Volunteer “Level 2” Training

Every year we host multiple “Level 2” trainings for our volunteers. This provides them the opportunity to expand on their responsibilities in the clinic and learn more about what staff does to handle specific injuries that they might not get to experience as a Level 1 trained volunteer.


Level 1 volunteers are essential to the consistent flow of our daily tasks and routines. They keep laundry hosed down, clean, dried, and folded. They bleach, wash, and put away dishes. They prepare specialized diets, clean cages, and weigh our patients. They are oftentimes the “face” of the clinic when they greet the public during animal admissions.

It isn’t glamorous by any means, but it is completely necessary in order to provide the high quality care our patients need by preparing clean bedding, dishes, and fresh diets every single day.


Some volunteers choose to remain at the Level 1 position for the duration of their volunteer experience. Others choose to expand their skills by opting to attend our continuing education courses. Level 2 training sessions are 2 – 2 1/2 hours long and are held at least twice a year.

Wondering what new skills volunteers get to learn?

  • How to perform a basic exam: Volunteers learn how to properly fill out preliminary exam notes, check basic vital stats (For example, is the animal warm? Does it have obvious injuries? Is it dehydrated/emaciated?) Each patient will still receive a comprehensive exam by our staff, but this initial exam gives us a quick look at how urgent each case is and what appropriate steps need to be taken upon arrival.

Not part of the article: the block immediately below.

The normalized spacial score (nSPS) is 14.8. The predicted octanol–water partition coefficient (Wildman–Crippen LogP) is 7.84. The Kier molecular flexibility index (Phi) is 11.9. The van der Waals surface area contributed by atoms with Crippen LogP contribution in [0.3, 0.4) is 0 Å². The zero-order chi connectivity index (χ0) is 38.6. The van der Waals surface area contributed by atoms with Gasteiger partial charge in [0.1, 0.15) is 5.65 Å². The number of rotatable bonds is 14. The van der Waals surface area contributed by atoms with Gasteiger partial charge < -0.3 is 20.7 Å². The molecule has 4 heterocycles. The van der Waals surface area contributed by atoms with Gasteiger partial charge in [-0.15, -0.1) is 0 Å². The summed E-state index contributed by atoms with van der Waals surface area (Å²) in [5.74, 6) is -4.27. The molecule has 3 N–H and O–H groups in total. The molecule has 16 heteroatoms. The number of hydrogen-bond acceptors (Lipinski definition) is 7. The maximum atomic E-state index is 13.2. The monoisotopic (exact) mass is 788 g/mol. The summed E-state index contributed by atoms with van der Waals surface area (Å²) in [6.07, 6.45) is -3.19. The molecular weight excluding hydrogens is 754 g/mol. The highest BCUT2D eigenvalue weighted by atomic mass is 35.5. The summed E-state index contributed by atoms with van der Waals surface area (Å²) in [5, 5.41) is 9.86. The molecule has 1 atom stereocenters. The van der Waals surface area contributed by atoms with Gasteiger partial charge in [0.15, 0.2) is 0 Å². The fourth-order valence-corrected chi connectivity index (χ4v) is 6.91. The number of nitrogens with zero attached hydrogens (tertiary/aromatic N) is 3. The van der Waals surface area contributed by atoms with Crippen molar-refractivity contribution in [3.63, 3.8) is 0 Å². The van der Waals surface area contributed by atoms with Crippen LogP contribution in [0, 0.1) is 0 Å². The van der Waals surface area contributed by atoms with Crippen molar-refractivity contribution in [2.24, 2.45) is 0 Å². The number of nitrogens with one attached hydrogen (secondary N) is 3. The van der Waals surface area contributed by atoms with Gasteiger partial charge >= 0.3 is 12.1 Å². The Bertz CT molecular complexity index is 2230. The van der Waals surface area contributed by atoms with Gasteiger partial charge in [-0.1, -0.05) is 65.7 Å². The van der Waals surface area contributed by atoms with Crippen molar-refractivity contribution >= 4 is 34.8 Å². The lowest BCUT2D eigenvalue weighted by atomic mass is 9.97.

• How to tube feed critical patients: Each species has very specific dietary requirements. But what do we feed our critical patients who are unable to eat on their own? Some patients require tube feeding, which is a skill that requires a careful hand and an attentive volunteer. This skill is not something that is taught only once, it requires a lot of observation and practice.
  • How to give subcutaneous fluids to birds: We assume that most patients are at least somewhat dehydrated by the time they are found and brought to the clinic. Volunteers learn how to carefully administer sterile electrolyte fluids such as  Lactated Ringer’s Solution to dehydrated avian patients.
  • How to wrap a broken wing: Wing wraps can be crucial to the recovery of a broken wing. A wing wrap, when done correctly, immobilizes the fracture and allows for proper healing without being cumbersome. A bird with an improperly healed fracture will usually be unable to fly and therefore cannot be released. Practice, practice, practice! We want our volunteers to have ample opportunity to practice this skill, as it can be a “use it or lose it” ability. Fractured wings sometimes need more medical attention than a wing wrap alone. Each patient with a fracture receives an x-ray and a treatment plan, which sometimes includes surgical pinning.

If this sounds like something that interests you, please join us in our mission! We can never have too many volunteers, and with busy season just beginning – we welcome you to attend an orientation and sign up to volunteer with us.

To volunteer at Chintimini Wildlife Center, contact our Volunteer Coordinator, Kathi Franklin at volunteer@chintiminiwildlifecenter.org

– Erika Seirup, Animal Care Assistant

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